The Centre agreed to “revisit” the criteria for the “economically backward among forwards” to get reservation benefits in government jobs and educational institutions after facing a barrage of questions from the Supreme Court over fixing an annual income limit of Rs 8 lakh for determining economically weaker sections (EWS).
Solicitor General Tushar Mehta, appearing before a bench of Justices DY Chandrachud, Surya Kant, and Vikram Nath, said he had been instructed to make a statement before the bench that the government has decided to revisit the criteria, adding that a committee will be formed to investigate the issue and requesting four weeks to make a final decision.
The decision to re-examine the criteria for determining EWS has the immediate consequence that the PG admissions counselling process will have to be postponed – at least for the month-long duration requested by the Centre – until a judgement on EWS eligibility is made. “According to the Solicitor General, this exercise will take four weeks to complete, and until it is completed, the date for counselling will be postponed in light of the guarantee that was provided at an earlier stage of the proceedings. In light of the foregoing, the hearing date for the proceedings will be set for January 6, 2022 “, said the bench.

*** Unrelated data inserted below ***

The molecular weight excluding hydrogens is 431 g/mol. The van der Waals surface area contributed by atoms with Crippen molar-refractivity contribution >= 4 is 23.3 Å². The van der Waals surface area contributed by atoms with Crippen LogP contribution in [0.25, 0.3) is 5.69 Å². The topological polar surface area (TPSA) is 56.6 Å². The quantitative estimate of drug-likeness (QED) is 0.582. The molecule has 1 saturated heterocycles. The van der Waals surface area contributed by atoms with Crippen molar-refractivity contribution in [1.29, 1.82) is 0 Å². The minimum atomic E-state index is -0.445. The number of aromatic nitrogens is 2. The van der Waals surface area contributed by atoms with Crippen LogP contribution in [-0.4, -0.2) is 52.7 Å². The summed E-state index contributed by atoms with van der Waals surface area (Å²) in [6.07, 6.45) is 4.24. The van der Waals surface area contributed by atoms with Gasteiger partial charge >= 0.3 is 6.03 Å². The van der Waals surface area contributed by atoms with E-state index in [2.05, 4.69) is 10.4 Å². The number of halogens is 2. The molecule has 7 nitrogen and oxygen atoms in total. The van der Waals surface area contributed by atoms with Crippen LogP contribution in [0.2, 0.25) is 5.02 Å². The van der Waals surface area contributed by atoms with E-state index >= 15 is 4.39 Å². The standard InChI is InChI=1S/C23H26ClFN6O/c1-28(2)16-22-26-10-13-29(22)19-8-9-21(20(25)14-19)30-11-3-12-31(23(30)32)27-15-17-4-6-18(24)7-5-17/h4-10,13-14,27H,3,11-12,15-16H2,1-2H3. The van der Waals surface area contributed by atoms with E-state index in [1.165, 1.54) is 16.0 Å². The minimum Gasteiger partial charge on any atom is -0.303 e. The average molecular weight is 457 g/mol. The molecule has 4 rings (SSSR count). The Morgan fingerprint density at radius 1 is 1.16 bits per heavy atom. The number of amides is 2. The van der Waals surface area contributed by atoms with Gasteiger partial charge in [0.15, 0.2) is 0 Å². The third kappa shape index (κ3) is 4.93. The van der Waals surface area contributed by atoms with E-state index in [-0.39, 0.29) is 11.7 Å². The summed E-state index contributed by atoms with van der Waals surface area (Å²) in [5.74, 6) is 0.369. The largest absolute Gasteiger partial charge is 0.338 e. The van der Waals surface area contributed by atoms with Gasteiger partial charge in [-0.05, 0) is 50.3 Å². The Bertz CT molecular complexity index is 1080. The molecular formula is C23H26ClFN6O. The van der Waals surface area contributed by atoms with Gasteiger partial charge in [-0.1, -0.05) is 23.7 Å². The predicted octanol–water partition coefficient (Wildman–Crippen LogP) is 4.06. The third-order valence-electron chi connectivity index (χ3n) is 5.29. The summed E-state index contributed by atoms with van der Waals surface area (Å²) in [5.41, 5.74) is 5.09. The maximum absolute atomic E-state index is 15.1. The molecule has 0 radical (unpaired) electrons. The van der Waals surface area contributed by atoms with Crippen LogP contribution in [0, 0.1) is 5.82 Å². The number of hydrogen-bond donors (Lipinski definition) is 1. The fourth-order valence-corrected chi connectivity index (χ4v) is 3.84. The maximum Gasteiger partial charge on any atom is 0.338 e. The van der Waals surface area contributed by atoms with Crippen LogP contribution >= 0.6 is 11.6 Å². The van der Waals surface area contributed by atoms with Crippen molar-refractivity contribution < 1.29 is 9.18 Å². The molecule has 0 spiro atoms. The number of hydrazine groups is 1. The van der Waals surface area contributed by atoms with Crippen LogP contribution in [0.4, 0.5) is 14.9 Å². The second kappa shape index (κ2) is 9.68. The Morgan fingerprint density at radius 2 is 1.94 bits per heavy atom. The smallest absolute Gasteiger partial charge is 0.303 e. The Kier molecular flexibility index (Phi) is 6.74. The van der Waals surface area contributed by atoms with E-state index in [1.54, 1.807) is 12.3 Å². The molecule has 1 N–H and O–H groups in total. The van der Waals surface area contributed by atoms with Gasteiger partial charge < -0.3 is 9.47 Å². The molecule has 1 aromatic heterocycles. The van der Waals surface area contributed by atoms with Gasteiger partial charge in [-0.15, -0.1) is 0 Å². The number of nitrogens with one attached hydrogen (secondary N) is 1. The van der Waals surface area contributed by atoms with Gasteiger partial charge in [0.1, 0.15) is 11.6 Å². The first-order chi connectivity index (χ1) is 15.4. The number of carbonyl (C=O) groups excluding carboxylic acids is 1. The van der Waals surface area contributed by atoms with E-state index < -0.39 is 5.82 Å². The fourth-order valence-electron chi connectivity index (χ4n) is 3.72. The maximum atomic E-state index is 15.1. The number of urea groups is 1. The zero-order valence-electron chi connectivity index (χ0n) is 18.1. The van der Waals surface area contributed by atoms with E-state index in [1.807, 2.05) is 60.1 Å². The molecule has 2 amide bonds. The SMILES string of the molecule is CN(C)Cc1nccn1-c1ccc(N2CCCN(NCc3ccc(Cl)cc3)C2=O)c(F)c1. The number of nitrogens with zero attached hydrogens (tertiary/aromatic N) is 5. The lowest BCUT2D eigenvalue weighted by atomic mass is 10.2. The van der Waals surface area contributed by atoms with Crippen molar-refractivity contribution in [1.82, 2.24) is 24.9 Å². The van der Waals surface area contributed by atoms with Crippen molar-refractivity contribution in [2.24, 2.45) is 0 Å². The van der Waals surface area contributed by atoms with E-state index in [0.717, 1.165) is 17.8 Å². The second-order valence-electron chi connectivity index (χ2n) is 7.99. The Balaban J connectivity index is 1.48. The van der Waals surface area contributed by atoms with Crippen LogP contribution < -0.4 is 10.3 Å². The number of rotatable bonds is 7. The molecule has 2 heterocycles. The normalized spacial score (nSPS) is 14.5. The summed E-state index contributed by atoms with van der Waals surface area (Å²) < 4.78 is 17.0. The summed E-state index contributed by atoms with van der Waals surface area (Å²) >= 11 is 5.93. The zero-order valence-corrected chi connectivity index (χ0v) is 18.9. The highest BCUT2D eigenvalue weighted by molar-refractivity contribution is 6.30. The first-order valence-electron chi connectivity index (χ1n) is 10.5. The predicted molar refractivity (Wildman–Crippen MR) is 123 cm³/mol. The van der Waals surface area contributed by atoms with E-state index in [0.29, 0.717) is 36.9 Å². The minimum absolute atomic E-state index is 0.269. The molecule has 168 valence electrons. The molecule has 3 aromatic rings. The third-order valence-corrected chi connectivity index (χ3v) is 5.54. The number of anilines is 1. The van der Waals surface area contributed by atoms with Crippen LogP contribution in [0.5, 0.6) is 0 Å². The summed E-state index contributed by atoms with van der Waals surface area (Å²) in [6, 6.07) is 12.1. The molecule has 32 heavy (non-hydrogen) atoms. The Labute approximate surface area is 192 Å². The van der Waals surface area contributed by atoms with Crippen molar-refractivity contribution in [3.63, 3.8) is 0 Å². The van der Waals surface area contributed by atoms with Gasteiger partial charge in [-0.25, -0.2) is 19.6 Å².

The court was hearing a series of petitions filed by MBBS doctors challenging the Centre’s decision to adopt a 27 percent reservation for OBCs and a 10% reservation for EWS in admission to PG courses in medical institutes under the All India Quota system. Though the lawsuit is about PG medical admissions, it will have an impact on the admissions process in all government-run institutions as well as government job recruiting.
When the case was heard in court in October, the apex court expressed displeasure with the Centre for failing to adequately explain the basis for setting an income limit of Rs 8 lakh for granting EWS reservation and ordered it to file an affidavit disclosing whether any exercise was conducted and what the rationale behind the decision was. The court also questioned the country’s standard income criterion, suggesting that cost of living or per capita income be taken into account. The Centre has cited the Sinho commission’s suggestions for determining the income ceiling and said that considering differentiated criteria would be difficult or impractical given the inequalities between urban and rural areas.